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What to do with Union Terminal?

Have you ever been given a priceless family heirloom or antique that, despite its incredible beauty and functionality, never seems to really fit anywhere in your home? That seems to be the dilemma Cincinnati has faced with its magnificent Union Terminal complex over the years. Completed in 1933, Union Terminal was not only one of the finest examples of art deco architecture in the world, but it was also one of the best-planned transportation facilities of its age. A large concourse spanned the tracks at the rear of the building and provided stairs to each train platform. At the front, dedicated ramps for taxis, busses, and streetcars funneled passengers to their ultimate destinations in an efficient manner. The central hub of activity was the massive half-domed rotunda.


Photo: Jack Klumpe / The Cincinnati Post

Unfortunately, Union Terminal opened just as passenger rail in the US was beginning its long decline. Despite an upsurge in rail travel during the Second World War, the building soon found itself empty and obsolete. In 1974, the Southern Railway demolished the concourse to make room for an expanded yard for its freight operations. As if to add insult to injury, all but one of the concourse’s famous murals were relocated to the new airport across the river in Kentucky.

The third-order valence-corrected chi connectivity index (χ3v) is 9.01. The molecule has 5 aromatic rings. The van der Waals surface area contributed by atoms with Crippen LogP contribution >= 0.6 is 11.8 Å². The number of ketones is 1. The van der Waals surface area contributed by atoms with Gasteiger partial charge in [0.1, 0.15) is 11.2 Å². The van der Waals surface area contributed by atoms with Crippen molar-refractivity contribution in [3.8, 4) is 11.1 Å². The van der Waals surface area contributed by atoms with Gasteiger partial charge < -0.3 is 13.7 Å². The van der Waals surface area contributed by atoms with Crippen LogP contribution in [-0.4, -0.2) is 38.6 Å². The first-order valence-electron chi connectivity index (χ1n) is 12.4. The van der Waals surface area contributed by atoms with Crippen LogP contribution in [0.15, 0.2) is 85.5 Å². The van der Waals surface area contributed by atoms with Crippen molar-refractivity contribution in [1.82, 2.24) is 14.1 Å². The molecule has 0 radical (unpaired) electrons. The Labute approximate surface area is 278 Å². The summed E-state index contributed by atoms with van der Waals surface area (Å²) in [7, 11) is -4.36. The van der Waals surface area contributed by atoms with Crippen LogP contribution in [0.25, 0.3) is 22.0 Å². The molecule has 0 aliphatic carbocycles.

In 1990, Union Terminal re-opened as a home to the Cincinnati History Museum, the Museum of Natural History & Science, an Ominmax theater, and a children’s museum. The following year, Amtrak resurrected the building’s original function as a passenger rail station in a limited way, with its Cardinal train calling at the station three times a week in each direction.

Photo: Jack Klumpe / The Cincinnati Post

Photo: Jack Klumpe / The Cincinnati Post

Now, however, with attention focused on rebuilding the nation’s passenger rail infrastructure in the form of a Midwest Hub based in Chicago and the 3-C Corridor project in Ohio, some discussion has taken place around the virtual water cooler about where in Cincinnati the trains will stop.

The most likely candidate is arguably the Riverfront Transit Center downtown. Designed as a bus concourse and potential commuter rail hub, the unfinished Riverfront Transit Center has the advantage of being located directly within the downtown core — a boon for any passenger rail station. However, questions remain as to whether this facility has the capacity to serve as a hub for interstate train service.

Another possibility is the construction of an entirely new facility at the eastern edge of the downtown waterfront, near the existing Montgomery Inn boathouse. This, however, assumes trains will be arriving via the Oasis rail line that runs alongside the Ohio River east of downtown. Unlike the Riverfront Transit Center, though, this site is not located within convenient walking distance of the main business district, and the site likely lacks the required space for extensive passenger facilities or parking. Building a train station here would also give Cincinnati the dubious distinction of having built a third train station in the city while two perfectly good train stations sit idle a short distance away.